Our corporate culture is the lasting legacy of Napoleon, still alive and well in the United States military. The Napoleonic system was transported to this country by Sylvanus Thayer, “Father of West Point,” who incorporated French methods at the Military Academy during his tenure as superintendent (1830–1871). This mindset was further ingrained by Dennis Hart Mahan, professor of military science at West Point (1830–1871). He idealized Napoleon and taught his methods almost exclusively. He personally taught nearly every important Civil War general while they were cadets. Mahan’s influence can be detected in nearly every battle of that conflict.3

Professor Mahan’s legacy continues to the present day. Improved weapons tend to drive tactical changes in order to take advantage of new capabilities. However, the underlying mindset, the corporate culture, does not change so easily. So, the Mahan ideal of victory by capturing enemy territory remains the driving force behind all operations.4 Pivoting the focus away from objective terrain-based or enemy-based operations to the subjective systems-based operations requires abandoning nearly 200 years of deeply ingrained military thought. This is a feat not easily accomplished.

Words Mean Things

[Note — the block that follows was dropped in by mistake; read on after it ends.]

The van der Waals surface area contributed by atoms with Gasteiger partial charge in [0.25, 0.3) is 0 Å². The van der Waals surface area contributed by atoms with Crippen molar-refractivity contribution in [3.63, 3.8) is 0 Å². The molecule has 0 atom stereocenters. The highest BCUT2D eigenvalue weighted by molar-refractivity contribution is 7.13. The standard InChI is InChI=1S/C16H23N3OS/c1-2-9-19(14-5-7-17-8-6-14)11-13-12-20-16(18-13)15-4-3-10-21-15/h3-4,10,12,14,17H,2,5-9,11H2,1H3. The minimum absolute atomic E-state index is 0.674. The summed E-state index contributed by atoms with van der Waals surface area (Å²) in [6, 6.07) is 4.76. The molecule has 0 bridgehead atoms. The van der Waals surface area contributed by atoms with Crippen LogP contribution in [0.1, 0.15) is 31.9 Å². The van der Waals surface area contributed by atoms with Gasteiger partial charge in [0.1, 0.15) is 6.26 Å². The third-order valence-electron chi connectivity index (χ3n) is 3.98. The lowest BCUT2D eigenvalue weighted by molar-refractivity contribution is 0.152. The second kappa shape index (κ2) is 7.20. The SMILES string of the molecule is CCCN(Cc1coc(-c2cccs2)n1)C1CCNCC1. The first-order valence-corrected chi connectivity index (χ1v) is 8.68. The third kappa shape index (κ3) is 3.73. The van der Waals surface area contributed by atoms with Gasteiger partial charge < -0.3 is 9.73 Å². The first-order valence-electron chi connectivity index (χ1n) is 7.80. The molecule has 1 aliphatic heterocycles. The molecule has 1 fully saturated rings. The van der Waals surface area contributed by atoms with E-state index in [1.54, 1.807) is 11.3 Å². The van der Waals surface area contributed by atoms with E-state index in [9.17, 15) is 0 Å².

“Words mean things” is a mantra battered into the skulls of everyone in the military. Operational terms are very precise and serve to facilitate exacting communications within the ranks. Marine Corps Reference Publication 5-2A, Operational Terms and Graphics (Washington, DC: HQMC, September 1997) lists more than 1,600 terms in its glossary, many with multiple meanings. The entry for maneuver includes four variations. In its most pedestrian forms, the term refers to the physical movement of a vehicle or a tactical exercise. The more broader and relevant definition is stated as the “employment of forces on the battlefield through movement in combination with fire, or fire potential, to achieve a position of advantage in respect to the enemy in order to accomplish the mission.” The official reference publication defines maneuver as nothing more than spatial movements on the battlefield. This definition speaks to tactical maneuver and fails completely to encapsulate the much broader meaning when referring to manœuvre as a warfighting philosophy.